Airport recognised for service and accessibility
Kirkwall Airport has been recognised for its high levels of service delivery and accessibility.
A Civil Aviation Authority (CAA) national survey has highlighted the airport’s provision of vital links for the community, by helping residents visit hospitals on the Scottish mainland and overcome the challenges involved with dealing with smaller aircraft — particularly boarding.
This is also the first year that Kirkwall Airport has appeared in the elite group of 14 UK airports classified as “very good” by the CAA.
In order to be classed Very Good airports must achieve benchmarks:
- Consistently exceeds, meets, or is very close to meeting, monthly waiting time performance targets.
- Scores a rating of “good” or better in the satisfaction survey of users.
- Engages very effectively with disability groups.
- Publishes on its website monthly information on its performance (by a specified time and in the correct format). Submission to the CAA of the same data.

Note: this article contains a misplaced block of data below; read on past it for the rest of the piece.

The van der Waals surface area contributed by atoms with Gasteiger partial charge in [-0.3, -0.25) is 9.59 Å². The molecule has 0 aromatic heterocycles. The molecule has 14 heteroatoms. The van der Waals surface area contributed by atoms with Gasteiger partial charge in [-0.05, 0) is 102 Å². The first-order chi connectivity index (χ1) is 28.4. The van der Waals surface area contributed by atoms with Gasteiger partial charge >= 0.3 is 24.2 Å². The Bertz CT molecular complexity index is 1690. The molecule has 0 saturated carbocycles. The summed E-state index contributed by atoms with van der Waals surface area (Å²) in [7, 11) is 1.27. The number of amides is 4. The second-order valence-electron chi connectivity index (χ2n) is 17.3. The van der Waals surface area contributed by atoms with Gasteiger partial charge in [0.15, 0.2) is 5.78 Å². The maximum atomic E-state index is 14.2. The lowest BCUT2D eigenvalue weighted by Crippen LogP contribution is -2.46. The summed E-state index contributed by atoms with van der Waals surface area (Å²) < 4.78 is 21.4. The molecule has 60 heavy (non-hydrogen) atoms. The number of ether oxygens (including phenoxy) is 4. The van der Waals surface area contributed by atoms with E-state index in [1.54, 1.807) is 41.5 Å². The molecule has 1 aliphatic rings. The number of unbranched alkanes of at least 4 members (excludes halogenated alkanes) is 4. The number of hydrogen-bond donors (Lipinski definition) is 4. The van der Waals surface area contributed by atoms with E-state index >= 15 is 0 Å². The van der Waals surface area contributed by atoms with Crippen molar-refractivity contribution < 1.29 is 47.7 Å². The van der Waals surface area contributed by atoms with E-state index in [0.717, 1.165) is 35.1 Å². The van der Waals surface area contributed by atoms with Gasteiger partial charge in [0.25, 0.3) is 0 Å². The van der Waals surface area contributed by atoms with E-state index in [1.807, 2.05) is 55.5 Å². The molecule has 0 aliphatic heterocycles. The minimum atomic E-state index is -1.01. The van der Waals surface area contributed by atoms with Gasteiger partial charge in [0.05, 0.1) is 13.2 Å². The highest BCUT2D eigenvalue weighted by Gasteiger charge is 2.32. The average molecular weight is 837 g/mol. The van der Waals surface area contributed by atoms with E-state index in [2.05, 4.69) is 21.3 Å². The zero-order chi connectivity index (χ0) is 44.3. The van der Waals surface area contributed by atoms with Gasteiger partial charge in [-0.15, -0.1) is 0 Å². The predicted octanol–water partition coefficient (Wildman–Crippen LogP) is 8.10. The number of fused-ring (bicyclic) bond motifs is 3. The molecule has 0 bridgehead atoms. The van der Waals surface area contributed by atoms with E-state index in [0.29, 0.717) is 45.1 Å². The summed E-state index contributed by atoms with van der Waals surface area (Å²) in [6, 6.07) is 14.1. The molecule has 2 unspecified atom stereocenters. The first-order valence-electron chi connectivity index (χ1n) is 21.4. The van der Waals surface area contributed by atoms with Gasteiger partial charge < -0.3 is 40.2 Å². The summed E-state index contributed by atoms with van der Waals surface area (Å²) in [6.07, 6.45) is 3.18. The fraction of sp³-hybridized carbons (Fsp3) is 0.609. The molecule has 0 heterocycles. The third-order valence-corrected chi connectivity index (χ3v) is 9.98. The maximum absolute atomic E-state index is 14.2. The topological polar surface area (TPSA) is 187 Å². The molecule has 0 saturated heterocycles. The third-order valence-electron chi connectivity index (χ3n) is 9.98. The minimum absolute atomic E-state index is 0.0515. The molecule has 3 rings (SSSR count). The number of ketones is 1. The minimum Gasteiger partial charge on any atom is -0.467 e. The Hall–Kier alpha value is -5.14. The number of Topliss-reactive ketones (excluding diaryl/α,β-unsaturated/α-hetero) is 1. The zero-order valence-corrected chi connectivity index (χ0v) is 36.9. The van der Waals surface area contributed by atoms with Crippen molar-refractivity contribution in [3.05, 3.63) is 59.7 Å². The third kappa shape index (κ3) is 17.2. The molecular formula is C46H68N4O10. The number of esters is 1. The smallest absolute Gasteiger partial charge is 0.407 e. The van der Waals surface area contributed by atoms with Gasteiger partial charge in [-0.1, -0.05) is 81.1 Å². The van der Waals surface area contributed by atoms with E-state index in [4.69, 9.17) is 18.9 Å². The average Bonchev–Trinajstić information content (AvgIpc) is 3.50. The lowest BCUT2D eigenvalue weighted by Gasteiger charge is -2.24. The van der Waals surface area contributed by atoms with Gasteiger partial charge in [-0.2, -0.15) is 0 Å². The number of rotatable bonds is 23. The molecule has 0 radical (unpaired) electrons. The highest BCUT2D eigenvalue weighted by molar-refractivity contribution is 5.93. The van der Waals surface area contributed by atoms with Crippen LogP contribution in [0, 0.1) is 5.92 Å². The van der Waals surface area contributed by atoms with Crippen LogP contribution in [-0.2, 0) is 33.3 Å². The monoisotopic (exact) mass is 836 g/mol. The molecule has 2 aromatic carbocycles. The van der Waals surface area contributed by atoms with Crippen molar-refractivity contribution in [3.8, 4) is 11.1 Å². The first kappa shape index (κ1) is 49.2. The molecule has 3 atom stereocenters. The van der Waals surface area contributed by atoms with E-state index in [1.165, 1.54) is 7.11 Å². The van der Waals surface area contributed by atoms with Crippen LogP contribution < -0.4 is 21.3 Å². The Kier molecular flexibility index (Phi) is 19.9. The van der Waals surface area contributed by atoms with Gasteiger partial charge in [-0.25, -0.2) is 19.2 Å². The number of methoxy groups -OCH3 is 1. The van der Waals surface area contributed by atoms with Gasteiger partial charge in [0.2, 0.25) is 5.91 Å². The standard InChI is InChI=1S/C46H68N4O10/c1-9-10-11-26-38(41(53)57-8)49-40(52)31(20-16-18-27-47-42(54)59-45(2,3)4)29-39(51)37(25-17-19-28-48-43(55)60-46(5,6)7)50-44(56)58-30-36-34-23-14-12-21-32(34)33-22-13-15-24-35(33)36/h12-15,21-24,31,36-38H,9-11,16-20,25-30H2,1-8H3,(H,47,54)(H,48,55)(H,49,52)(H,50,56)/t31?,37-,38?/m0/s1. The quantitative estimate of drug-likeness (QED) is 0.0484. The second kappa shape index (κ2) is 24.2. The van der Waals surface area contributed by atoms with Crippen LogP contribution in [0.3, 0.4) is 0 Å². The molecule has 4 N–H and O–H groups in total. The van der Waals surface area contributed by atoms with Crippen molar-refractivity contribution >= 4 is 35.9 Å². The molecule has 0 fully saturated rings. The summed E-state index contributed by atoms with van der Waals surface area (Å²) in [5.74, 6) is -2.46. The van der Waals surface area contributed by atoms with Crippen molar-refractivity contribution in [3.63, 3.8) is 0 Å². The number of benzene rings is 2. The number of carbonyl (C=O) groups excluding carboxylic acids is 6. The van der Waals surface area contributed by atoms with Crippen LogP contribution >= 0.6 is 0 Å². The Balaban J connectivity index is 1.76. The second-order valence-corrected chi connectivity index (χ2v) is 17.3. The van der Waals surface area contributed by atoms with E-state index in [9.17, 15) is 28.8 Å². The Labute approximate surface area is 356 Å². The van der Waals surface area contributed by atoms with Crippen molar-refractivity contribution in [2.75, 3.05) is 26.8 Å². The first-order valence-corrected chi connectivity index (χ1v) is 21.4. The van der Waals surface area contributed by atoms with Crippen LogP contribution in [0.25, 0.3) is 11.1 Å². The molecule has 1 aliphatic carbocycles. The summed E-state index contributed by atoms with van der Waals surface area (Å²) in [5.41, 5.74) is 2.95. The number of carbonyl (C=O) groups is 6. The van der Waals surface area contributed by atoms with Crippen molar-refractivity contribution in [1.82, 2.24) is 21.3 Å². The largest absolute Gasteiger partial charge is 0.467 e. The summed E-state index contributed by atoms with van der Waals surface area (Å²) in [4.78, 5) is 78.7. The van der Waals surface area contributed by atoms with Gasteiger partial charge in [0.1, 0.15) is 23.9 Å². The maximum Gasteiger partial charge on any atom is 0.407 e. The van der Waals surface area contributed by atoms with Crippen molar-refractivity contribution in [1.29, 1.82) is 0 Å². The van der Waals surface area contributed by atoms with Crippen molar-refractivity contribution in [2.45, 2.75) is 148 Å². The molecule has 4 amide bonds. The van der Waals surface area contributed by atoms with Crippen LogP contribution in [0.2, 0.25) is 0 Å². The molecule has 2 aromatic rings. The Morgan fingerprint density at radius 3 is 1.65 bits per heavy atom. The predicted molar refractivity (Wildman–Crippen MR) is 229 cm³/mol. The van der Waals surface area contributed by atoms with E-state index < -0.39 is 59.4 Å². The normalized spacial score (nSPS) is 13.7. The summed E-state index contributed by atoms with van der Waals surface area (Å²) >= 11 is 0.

- Robust processes in place for overseeing how it measures its performance; or, where relevant, the airport has committed to strengthen this oversight.
- Pro-actively promotes the satisfaction survey of users of the service.
Kirkwall Airport is run by Highlands and Islands Airports Ltd. (HIAL). Managing director Inglis Lyon, said: “HIAL’s commitment to access for all passengers has been recognised for a third year by the CAA, acknowledging the hard work by all our staff to ensure our airports are as inclusive as possible.
“As an organisation, we work with local disability organisations and individuals to ensure we are always improving our offerings to better meet their needs and provide assistance where required.
“For Kirkwall to be listed as Very Good in its first year of reaching the required passenger threshold is a testament to the hard work staff put in to accommodate disabled and mobility restricted passengers.
“Kirkwall has made several upgrades to its facilities for those with additional needs in recent years including changing the flooring in the security area from carpet to lino and adding additional counter space in disabled toilets.
“We continue to invest and improve and will provide staff with additional disabilities training.”
The CAA’s framework was introduced to ensure there is a consistent and high-quality service for disabled passengers across UK airports. The CAA assesses airports against a number of measures to establish how well they are performing for disabled passengers. Where airports regularly under-perform, the CAA can take enforcement action to ensure services are improved.